Temos explained that clickers are not necessarily the best way to do a survey, quiz or poll. The synchronous nature of the immediate feedback may affect a survey by having the responses influence a typically personal experience. For example, in a clicker based poll about scheduling, a student may want to have their alternate class meeting on Tuesdays, but since the clicker responses show everyone else choosing Thursdays, they may ignore their own needs. In a typical asynchronous survey using paper or an electronic form, the student would be more likely to answer as they truly feel. Immediate feedback is the most important consideration in deciding to use clickers, so in situations where the question benefits from knowing the answer right away, clickers are a great solution.

Here are some things to consider about how to get them at Princeton:

  1. OIT lends them for one-time anonymous polling in a course.
  2. There is no charge for borrowing, but loans are given on a first-come first-served basis.
  3. Courses have priority over administrative or other use.

For long-term use, like if you’d like to use clickers for the entire semester, you might ask your academic department to purchase clickers for departmental use. You can also assign clickers as course materials, and simply ask your students to buy them at the bookstore as required materials. Note that integration with Blackboard is now better than it has been in the past, and allows for easy association between students and clickers. Also, if you are not looking for clickers for a course and you need 400 clickers for a large single event, you can even rent them.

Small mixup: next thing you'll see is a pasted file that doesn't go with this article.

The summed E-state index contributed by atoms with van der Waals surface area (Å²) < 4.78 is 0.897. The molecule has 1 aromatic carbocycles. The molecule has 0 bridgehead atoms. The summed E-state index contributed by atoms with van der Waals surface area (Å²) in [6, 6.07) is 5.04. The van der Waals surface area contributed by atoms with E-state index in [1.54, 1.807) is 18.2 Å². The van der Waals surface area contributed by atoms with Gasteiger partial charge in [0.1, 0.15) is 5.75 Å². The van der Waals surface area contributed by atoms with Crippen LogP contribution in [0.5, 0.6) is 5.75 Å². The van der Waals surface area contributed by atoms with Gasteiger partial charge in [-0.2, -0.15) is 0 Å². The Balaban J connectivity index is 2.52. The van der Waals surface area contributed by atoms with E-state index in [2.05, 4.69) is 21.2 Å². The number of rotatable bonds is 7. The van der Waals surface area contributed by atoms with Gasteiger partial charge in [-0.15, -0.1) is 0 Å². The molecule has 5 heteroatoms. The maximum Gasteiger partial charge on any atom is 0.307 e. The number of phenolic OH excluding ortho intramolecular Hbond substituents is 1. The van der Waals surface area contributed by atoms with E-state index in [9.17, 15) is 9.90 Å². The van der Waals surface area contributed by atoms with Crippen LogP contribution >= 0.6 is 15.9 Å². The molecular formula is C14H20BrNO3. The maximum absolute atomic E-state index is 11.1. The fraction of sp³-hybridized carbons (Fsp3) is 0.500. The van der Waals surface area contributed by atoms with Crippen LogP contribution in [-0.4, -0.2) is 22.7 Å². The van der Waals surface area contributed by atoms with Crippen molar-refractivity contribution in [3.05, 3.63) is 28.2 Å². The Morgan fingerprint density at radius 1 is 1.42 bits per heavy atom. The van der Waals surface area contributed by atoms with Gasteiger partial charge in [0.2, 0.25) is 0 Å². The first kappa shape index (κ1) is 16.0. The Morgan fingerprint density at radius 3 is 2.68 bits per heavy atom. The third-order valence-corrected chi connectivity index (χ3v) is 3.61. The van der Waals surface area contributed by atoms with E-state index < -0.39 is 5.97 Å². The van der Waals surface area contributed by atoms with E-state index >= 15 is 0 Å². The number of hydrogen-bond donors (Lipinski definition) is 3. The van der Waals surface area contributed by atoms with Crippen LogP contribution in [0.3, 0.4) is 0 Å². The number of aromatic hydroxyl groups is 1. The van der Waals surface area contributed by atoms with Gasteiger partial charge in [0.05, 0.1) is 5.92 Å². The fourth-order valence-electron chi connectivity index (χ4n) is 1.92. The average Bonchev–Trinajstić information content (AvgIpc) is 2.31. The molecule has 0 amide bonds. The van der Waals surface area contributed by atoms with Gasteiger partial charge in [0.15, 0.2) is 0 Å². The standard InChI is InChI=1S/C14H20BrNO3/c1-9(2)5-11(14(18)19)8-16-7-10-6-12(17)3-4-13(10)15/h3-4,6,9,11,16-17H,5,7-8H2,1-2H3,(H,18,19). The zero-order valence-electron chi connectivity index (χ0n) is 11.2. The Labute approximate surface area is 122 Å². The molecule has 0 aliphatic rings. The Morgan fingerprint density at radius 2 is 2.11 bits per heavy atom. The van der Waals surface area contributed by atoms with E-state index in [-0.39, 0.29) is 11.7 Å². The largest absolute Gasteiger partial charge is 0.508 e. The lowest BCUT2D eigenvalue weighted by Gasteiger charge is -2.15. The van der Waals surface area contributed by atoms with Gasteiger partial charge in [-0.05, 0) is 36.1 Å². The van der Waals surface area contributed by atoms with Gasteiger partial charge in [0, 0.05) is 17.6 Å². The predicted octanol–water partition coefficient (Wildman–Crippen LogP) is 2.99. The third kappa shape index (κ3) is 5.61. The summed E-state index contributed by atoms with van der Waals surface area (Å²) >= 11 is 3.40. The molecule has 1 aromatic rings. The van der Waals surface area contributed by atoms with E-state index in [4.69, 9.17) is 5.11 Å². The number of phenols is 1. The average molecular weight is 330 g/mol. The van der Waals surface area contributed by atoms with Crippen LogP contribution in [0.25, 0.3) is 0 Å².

Other methods you might consider instead of clickers for asynchronous feedback:

  • Use Blackboard quizzes surveys and tests
  • Course blogs with live polls. (Using Pinion or PollDaddy)
  • Google Forms
  • Qualtrics, Princeton’s Survey and poll tool
  • Live back-channeling with social media tools, like Twitter.

Why did Princeton choose iClicker as a student response system?

iClicker offers a blended solution, and allows you to mix physical clickers with an online response system. Also, most online responses systems mandate student fees, which we try to avoid. Borrowed clickers are free for students and faculty at Princeton. We have about 200 on offer for loans.

For more information about iClicker, instant feedback solutions at Princeton, or other instructional technology issues, please contact Educational Technologies Center at Princeton. 

A screencast of Janet’s talk is coming soon.

The Productive Scholar logo

The Productive Scholar: Ben Johnston on Kaltura Media at Princeton

The Productive Scholar logo

The Productive Scholar logo

Thursday, December 6
12:00 noon
East Pyne Room 012
Kaltura Media
Ben Johnston

Click here to sign-up for this hands-on training*